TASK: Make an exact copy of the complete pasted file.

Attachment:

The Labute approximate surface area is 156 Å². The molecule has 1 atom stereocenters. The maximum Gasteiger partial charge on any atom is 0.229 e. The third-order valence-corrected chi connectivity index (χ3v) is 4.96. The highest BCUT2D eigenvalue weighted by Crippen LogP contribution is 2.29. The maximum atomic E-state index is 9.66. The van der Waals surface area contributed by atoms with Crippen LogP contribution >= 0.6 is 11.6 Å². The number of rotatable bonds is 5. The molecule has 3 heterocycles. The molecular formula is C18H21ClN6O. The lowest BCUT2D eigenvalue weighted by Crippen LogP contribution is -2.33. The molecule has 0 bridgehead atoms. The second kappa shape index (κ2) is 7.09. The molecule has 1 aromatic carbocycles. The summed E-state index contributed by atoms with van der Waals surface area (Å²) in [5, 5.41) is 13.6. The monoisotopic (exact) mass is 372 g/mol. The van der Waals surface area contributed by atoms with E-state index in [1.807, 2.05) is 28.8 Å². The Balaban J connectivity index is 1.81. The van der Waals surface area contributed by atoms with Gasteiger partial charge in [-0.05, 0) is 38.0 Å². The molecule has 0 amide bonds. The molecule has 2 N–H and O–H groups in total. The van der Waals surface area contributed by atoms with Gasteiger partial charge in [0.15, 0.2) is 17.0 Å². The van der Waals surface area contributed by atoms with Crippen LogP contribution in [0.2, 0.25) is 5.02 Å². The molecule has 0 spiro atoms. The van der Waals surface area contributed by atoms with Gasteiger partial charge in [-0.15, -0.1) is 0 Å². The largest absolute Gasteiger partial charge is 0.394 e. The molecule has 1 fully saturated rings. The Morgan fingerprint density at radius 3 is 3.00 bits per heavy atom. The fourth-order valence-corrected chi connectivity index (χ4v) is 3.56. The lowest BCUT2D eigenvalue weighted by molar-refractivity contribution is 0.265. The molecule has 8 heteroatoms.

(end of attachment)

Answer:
The Labute approximate surface area is 156 Å². The molecule has 1 atom stereocenters. The maximum Gasteiger partial charge on any atom is 0.229 e. The third-order valence-corrected chi connectivity index (χ3v) is 4.96. The highest BCUT2D eigenvalue weighted by Crippen LogP contribution is 2.29. The maximum atomic E-state index is 9.66. The van der Waals surface area contributed by atoms with Crippen LogP contribution >= 0.6 is 11.6 Å². The number of rotatable bonds is 5. The molecule has 3 heterocycles. The molecular formula is C18H21ClN6O. The lowest BCUT2D eigenvalue weighted by Crippen LogP contribution is -2.33. The molecule has 0 bridgehead atoms. The second kappa shape index (κ2) is 7.09. The molecule has 1 aromatic carbocycles. The summed E-state index contributed by atoms with van der Waals surface area (Å²) in [5, 5.41) is 13.6. The monoisotopic (exact) mass is 372 g/mol. The van der Waals surface area contributed by atoms with E-state index in [1.807, 2.05) is 28.8 Å². The Balaban J connectivity index is 1.81. The van der Waals surface area contributed by atoms with Gasteiger partial charge in [-0.05, 0) is 38.0 Å². The molecule has 0 amide bonds. The molecule has 2 N–H and O–H groups in total. The van der Waals surface area contributed by atoms with Gasteiger partial charge in [0.15, 0.2) is 17.0 Å². The van der Waals surface area contributed by atoms with Crippen LogP contribution in [0.2, 0.25) is 5.02 Å². The molecule has 0 spiro atoms. The van der Waals surface area contributed by atoms with Gasteiger partial charge in [-0.15, -0.1) is 0 Å². The largest absolute Gasteiger partial charge is 0.394 e. The molecule has 1 fully saturated rings. The Morgan fingerprint density at radius 3 is 3.00 bits per heavy atom. The fourth-order valence-corrected chi connectivity index (χ4v) is 3.56. The lowest BCUT2D eigenvalue weighted by molar-refractivity contribution is 0.265. The molecule has 8 heteroatoms.